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By Jason Simpkins
Germany has officially plunged into a recession, as the nation’s Federal Statistics Office revealed yesterday (Thursday) that Europe’s largest economy contracted by 0.5% in the three months through September.
The data is worse than many analysts had expected and follows a 0.4% decline in the second quarter. The economy last contracted this much over two consecutive quarters in 1996, making this Germany’s worst recession in more than a decade.
The slide may worsen, too, as German companies are struggling with dwindling export orders.
“If you think today’s numbers are already bad, just wait for the next quarter,” ING Financial Markets’ Carsten Brzeski told Reuters. “The headwinds of the financial crisis and the global economic slowdown are blowing right in the face of the German economy.”
German industrial output fell 3.6% in September from August, while orders for goods produced by the world’s largest exporter fell by 8% in the same time period. Orders from outside Europe fell 11.4%, and domestic orders dropped 4.3%.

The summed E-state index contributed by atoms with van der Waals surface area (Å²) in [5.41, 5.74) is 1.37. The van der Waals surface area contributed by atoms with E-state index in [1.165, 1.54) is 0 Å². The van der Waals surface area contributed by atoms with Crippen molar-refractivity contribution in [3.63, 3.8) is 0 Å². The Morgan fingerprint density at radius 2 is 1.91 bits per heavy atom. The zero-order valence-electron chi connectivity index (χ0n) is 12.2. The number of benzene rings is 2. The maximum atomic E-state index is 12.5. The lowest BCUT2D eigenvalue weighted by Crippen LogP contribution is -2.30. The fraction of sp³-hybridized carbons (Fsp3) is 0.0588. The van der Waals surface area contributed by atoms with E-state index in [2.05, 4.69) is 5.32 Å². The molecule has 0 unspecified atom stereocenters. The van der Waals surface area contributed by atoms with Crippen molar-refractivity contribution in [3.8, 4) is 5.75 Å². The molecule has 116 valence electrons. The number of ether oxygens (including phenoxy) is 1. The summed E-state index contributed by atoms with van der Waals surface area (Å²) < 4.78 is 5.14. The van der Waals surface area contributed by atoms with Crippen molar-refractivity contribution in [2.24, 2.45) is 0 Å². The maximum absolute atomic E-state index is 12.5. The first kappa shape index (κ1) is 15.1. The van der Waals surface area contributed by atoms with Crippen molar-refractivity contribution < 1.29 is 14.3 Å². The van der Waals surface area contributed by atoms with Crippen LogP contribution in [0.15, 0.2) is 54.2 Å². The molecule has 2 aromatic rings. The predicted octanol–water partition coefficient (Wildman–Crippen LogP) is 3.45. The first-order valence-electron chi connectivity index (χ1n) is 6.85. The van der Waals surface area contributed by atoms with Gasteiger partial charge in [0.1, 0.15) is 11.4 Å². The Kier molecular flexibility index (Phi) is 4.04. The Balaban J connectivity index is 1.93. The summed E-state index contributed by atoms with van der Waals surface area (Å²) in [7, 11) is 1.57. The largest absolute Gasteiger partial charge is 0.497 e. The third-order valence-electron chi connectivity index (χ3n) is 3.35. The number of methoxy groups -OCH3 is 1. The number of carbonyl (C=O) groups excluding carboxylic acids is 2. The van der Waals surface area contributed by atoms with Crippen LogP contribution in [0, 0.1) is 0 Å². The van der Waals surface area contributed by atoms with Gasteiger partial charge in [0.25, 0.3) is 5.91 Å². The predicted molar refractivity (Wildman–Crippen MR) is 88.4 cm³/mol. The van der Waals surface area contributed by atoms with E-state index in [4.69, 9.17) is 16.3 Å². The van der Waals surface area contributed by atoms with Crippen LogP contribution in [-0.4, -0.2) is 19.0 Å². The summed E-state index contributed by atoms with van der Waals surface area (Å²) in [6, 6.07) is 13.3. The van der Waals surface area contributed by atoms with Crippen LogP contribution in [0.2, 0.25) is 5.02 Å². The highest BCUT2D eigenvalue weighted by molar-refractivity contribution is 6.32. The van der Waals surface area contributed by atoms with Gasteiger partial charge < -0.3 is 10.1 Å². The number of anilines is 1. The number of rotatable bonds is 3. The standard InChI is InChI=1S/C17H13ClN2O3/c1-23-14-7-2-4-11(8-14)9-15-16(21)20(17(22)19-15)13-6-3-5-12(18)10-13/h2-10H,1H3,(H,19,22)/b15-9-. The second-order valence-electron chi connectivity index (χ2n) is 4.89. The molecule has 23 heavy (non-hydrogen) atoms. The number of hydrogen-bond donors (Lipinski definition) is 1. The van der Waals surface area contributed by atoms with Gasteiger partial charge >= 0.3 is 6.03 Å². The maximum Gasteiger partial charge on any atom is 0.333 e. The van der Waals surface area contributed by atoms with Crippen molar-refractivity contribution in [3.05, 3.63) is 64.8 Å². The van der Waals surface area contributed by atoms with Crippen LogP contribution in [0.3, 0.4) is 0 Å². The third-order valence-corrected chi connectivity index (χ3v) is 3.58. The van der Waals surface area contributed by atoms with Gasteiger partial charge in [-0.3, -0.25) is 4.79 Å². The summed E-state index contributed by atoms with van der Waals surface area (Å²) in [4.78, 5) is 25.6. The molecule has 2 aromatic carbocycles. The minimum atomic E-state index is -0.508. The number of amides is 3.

“A negative effect on gross domestic product came from foreign trade, with a strong increase in imports and weakening exports,” the statistics office said.
Over 40% of German exports go to other euro area nations, which means other euro nations are scaling back drastically. In that case, Germany’s recession may be the beginning of a economic downturn sweeping through the entire Eurozone.
“The German recession has begun in earnest and it’s very serious,” Holger Schmieding, chief European economist at Bank of America Corp. (BAC), told Bloomberg. “It raises the risk of a German contraction of more than 1% next year and we will have to revise down our forecast for the euro area as well.”
The Eurozone economy contracted by 0.2% in the second quarter, which means it, too, has likely entered into a deep recession. Eurostat, the European Union’s statistics arm, is scheduled to publish third-quarter growth data for the region today (Friday).
The International Monetary Fund (IMF) predicts that the economies of developing nations, including the U.S. and Eurozone, will contract 0.3% next year the first such decline since World War II.
The Organization for Economic Cooperation and Development said yesterday (Thursday) that the Eurozone economy would contract by 0.5% in 2009 – in line with IMF forecasts.
“The OECD area economy appears to have entered recession,” the OECD said. “Projections point to a protracted downturn.”
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